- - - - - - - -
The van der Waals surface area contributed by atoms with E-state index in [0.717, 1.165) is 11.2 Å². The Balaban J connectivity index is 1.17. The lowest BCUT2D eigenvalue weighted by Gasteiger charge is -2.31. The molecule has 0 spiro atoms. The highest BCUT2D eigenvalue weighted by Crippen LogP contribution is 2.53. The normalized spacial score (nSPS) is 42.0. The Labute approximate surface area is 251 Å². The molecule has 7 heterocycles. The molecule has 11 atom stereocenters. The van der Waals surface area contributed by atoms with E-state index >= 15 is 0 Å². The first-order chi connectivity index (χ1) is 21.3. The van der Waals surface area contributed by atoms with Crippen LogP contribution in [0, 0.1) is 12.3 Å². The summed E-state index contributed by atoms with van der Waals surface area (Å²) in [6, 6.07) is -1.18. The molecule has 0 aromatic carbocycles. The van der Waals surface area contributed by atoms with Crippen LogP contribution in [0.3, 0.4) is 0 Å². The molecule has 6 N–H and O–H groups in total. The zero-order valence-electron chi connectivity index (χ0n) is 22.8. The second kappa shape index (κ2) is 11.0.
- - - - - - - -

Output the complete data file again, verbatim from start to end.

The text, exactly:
The van der Waals surface area contributed by atoms with E-state index in [0.717, 1.165) is 11.2 Å². The Balaban J connectivity index is 1.17. The lowest BCUT2D eigenvalue weighted by Gasteiger charge is -2.31. The molecule has 0 spiro atoms. The highest BCUT2D eigenvalue weighted by Crippen LogP contribution is 2.53. The normalized spacial score (nSPS) is 42.0. The Labute approximate surface area is 251 Å². The molecule has 7 heterocycles. The molecule has 11 atom stereocenters. The van der Waals surface area contributed by atoms with E-state index >= 15 is 0 Å². The first-order chi connectivity index (χ1) is 21.3. The van der Waals surface area contributed by atoms with Crippen LogP contribution in [0, 0.1) is 12.3 Å². The summed E-state index contributed by atoms with van der Waals surface area (Å²) in [6, 6.07) is -1.18. The molecule has 0 aromatic carbocycles. The van der Waals surface area contributed by atoms with Crippen LogP contribution in [0.3, 0.4) is 0 Å². The molecule has 6 N–H and O–H groups in total. The zero-order valence-electron chi connectivity index (χ0n) is 22.8. The second kappa shape index (κ2) is 11.0.